Dún Laoghaire ferry terminal to become 1,000-job ‘tech hub’
Plans for €20m investment aim to turn former Stena facility into innovation campus
The former ferry terminal at Dún Laoghaire harbour. File photograph: Eric Luke/The Irish Times
Two Dublin-based businessmen are to invest €20 million in the former ferry terminal in Dún Laoghaire harbour to create a hub for technology, marine and design businesses.
Philip Gannon, who emigrated 30 years ago “through the doors of the same building”, said the plan was to develop “a state-of-the-art shared innovation space for local and international companies”.
While Mr Gannon is described as “the visionary” behind the Harbour Innovation Campus, venture and technology entrepreneur Ian Lucey is also a shareholder and the plan is to recruit 1,000 “members” to share the campus.
Externally the landmark building will remain unchanged but internally the building will be redesigned to offer office and desk suites to start-ups employing up to about 20 people.
Internally the 75,000sq ft of available space in the former arrivals hall, departure lounge, baggage hall and ticket office buildings is to be redesigned to offer space to start-ups, with fees based on a membership charge per person.
Costs for membership will be in the order of €495 per person per month for a dedicated office space with reduced rates of about €300 for sharing a desk.
Mr Gannon who relocated to Ireland about three years ago, said a planning application for the internal renovations will be lodged next week. Pre-planning discussions have gone well, he said but allowing for an appeal, the timeframe for opening of the campus is in the middle of next year.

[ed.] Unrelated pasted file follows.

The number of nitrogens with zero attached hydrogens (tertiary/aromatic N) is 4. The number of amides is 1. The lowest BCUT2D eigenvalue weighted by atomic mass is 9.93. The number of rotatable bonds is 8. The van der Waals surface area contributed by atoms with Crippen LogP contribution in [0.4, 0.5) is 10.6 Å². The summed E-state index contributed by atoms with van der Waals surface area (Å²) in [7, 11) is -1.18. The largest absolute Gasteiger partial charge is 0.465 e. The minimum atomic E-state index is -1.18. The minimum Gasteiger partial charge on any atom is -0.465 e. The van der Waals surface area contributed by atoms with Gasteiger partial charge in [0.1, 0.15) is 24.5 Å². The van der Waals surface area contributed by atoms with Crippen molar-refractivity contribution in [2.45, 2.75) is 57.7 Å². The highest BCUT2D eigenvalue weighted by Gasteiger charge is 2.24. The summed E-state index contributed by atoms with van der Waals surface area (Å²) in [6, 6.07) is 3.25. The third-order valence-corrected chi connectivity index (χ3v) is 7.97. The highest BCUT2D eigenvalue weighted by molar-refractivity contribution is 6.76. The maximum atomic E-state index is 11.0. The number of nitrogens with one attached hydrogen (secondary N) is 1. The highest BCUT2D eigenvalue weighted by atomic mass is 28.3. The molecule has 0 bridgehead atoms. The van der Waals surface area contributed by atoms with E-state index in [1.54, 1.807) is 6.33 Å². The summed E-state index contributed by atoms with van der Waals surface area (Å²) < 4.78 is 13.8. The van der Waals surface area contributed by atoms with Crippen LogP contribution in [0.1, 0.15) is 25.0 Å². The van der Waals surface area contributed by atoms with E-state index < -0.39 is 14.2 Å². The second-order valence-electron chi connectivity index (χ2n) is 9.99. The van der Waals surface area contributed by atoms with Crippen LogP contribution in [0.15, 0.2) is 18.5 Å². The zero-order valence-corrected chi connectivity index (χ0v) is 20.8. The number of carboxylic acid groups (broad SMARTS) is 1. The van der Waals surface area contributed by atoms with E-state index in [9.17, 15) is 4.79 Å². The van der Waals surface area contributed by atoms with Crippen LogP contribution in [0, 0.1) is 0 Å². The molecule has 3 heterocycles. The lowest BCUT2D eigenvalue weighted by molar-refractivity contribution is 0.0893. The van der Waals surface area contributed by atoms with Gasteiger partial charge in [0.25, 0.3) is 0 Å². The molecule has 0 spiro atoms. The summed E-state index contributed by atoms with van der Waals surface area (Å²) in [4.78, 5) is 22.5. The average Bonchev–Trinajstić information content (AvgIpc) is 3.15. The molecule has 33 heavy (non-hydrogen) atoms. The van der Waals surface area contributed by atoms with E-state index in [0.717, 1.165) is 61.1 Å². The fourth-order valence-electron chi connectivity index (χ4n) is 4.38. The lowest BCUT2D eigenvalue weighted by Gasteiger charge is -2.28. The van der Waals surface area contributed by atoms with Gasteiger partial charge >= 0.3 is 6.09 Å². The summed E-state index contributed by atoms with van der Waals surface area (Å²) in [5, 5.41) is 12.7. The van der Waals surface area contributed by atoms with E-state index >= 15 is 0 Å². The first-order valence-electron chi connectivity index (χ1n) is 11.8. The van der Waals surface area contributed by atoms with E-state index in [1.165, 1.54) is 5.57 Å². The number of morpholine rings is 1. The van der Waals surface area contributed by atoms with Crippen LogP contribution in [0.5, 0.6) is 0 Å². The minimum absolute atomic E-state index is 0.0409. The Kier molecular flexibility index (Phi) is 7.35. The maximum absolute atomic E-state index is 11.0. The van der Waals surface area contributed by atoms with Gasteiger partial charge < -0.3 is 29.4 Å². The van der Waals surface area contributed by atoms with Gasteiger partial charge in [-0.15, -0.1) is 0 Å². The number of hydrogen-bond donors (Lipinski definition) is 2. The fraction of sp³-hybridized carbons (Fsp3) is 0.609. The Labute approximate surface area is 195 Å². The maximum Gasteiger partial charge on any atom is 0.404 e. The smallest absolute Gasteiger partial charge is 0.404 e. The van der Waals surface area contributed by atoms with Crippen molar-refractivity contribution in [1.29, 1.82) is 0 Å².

Mr Gannon said he the project would bring life to the harbour and Dún Laoghaire itself “will be transformed when the 1,000 strong workforce from all over Europe move in and breathe new life into the old ferry terminal and the surrounding environs”.
He said when up and running the campus’s 1,000 workers would contribute a significant upturn in local restaurants, shops, facilities, administration, bars and cafes.
A feature of the development is to be “a world-class maker space on site for creative prototype design in wood, metal, plastic and electronics”. It will also provide a space within the innovation units for bigger businesses and a range of affordable co-working spaces for people working remotely.
It is not known exactly how much the deal is worth to Dún Laoghaire Harbour Company, but Mr Gannon said the €20 million investment over the 10-year lifetime of the lease would cover “rent and rates”.
Dún Laoghaire Harbour Company has been seeking a new use for terminal in an attempt to generate an income from the building which was opened 22 years ago to facilitate Stena’s Dún Laoghaire-Holyhead ferry service.
The Harbour Company is also selling a small parcel of land known as “the gut” at the base of the west pier.
Both moves are designed to generate income to meet the harbour company’s core objective of maintaining the harbour itself. Last year the Harbour Company spent €1 million on repairs to the Carlisle Pier and further repairs are needed to the west pier.